, editorialized that the NACA was the “forcebehind our Air Supremacy” and that “the story of theNACA [was] the story of American aviation. Neithercould well exist without the other. If either fails, theother cannot live.” This was recognized later as exag-gerated praise. In fact, the NACA was far behindGreat Britain and Germany in recognizing the signifi-cance of jet propulsion, the single most importantdevelopment in aviation during the war period.Nonetheless, the NACA did have many importantaccomplishments during the war and its employeeswere justifiably proud of their work. Air power was acritical factor in the nation’s military success. Thosewho worked closely with the application of technologyto the development and production of aircraft had akeen appreciation for the often “invisible” contribu-tions made by the NACA. Further, the NACA organi-zation served as a model for structuring othergovernment scientific research agencies both duringand after the war.What follows is a description of a few of the majorresearch projects including drag cleanup, deicing,engine development, low-drag wing, stability and con-trol, compressibility, ditching and seaplane studies. Tolearn more about the NACA’s wartime work, see thesuggested reading list at the end of this fact sheet.
Keep it Clean
The most important work done by the NACA duringthe war was “drag cleanup.” Drag is the resistance toairflow. Every engineer or experimentalist since thebeginnings of heavier-than-air flight has struggled tominimize it. Between 1938 and 1940, researchers atLangley pioneered a method using its cavernous Full-Scale Wind Tunnel to measure drag and make recom-mendations to the manufacturer as to how best to cor-rect the problems. The military was so enthusiasticabout the results of the “drag cleanup” process—whichhelped solve technical problems and was quick andinexpensive—that it had the NACA test virtually everynew prototype.Drag cleanup work continued throughout the war atLangley as well as at the Ames laboratory whichopened a still larger full-scale tunnel of its own. Theexperimental work began by putting a full-size aircraftinto one of the full-scale wind tunnels, taking off allantennas and other items sticking out from the aircraftbody and, finally, covering the entire airplane surfacewith tape. Measurements were made of this “aerody-namically smooth” airplane. Gradually, the engineerswould remove the tape strips and determine the dragcreated by every part of the airplane. The resultingreport not only identified the problems but also maderecommendations on how to correct them. The NACAalso conducted an extensive program of flight researchto confirm its drag cleanup recommendations and fur-ther assist industry and the military in the quest formaximum performance.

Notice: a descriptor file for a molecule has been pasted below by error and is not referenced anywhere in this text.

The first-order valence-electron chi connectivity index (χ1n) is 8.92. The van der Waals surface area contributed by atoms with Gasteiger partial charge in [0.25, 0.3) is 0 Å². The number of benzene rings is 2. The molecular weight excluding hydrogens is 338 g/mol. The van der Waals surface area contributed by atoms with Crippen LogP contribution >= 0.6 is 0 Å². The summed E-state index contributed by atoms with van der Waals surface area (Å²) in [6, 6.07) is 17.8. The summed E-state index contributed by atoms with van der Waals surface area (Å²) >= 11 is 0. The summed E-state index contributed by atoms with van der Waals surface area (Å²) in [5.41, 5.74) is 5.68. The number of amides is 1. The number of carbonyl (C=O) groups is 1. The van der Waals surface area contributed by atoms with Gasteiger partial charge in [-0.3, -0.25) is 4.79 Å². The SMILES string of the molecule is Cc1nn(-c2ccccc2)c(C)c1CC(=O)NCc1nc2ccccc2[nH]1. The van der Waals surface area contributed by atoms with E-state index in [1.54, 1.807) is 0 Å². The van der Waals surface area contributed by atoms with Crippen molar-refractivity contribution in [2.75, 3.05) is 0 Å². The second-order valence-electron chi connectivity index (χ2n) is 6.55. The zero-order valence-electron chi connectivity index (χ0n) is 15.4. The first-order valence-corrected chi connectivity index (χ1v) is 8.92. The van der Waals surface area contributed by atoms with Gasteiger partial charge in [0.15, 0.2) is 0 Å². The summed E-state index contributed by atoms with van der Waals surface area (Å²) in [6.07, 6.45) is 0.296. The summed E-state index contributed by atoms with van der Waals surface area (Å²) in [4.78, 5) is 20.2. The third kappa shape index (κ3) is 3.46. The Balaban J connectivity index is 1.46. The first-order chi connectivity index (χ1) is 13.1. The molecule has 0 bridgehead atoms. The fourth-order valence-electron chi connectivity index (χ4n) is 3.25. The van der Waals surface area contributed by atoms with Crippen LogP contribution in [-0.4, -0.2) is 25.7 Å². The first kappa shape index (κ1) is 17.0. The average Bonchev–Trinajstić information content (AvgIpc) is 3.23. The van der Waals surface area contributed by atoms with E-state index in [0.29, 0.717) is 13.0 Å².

This Douglas XSBD-2 model was the first aircraft to be tested in the NACA Ames 40 x 80-ft.Wind Tunnel, the largest wind tunnel in the world at the time. Drag reduction studies were performed on the airplane. AAL-5985
A good example of the impressive results producedby drag cleanup was the Bell P-39
. Theaircraft originally had a top speed of 340 mph. Afterundergoing two months of drag cleanup work, theplane emerged with a new maximum speed of 392mph. Instead of an expensive and time-consumingcomplete redesign of the aircraft, the NACA’s dragcleanup research showed that minor modificationswould enable the P-39 to meet the Army’sspecifications.
Hold the Ice
Ice is the bane of every pilot. It coats wings andpropellers, reducing lift and increasing drag, oftenresulting in fatal crashes. Right from the start, theentire aviation community was unanimous in its desireto develop a system that would make flying safer. TheNACA began its studies in the late 1920s at Langley,however, work was transferred to Ames as soon as theCalifornia lab was opened. The icing project was con-sidered unique among NACA wartime efforts becauseit consisted of both research and extensive design of actual hardware used on airplanes.The NACA developed a heat deicing system whichpiped air heated by hot engine exhaust along the lead-ing edge of the wing. The Army asked the NACA toinstall a prototype of this system on two bombers, theBoeing B-17
Flying Fortress
and the ConsolidatedB-24
; the Navy swiftly followed suit havingthe NACA put a prototype on the Consolidated PBY
. Studying the results of these prototype sys-tems as well as further test results from its own Curtiss
 A Lockheed YP-38
(the second prototype of the
series) undergoes drag clean-up in the NACALangley 30 x 60-ft. Full-Scale Tunnel. LMAL-27008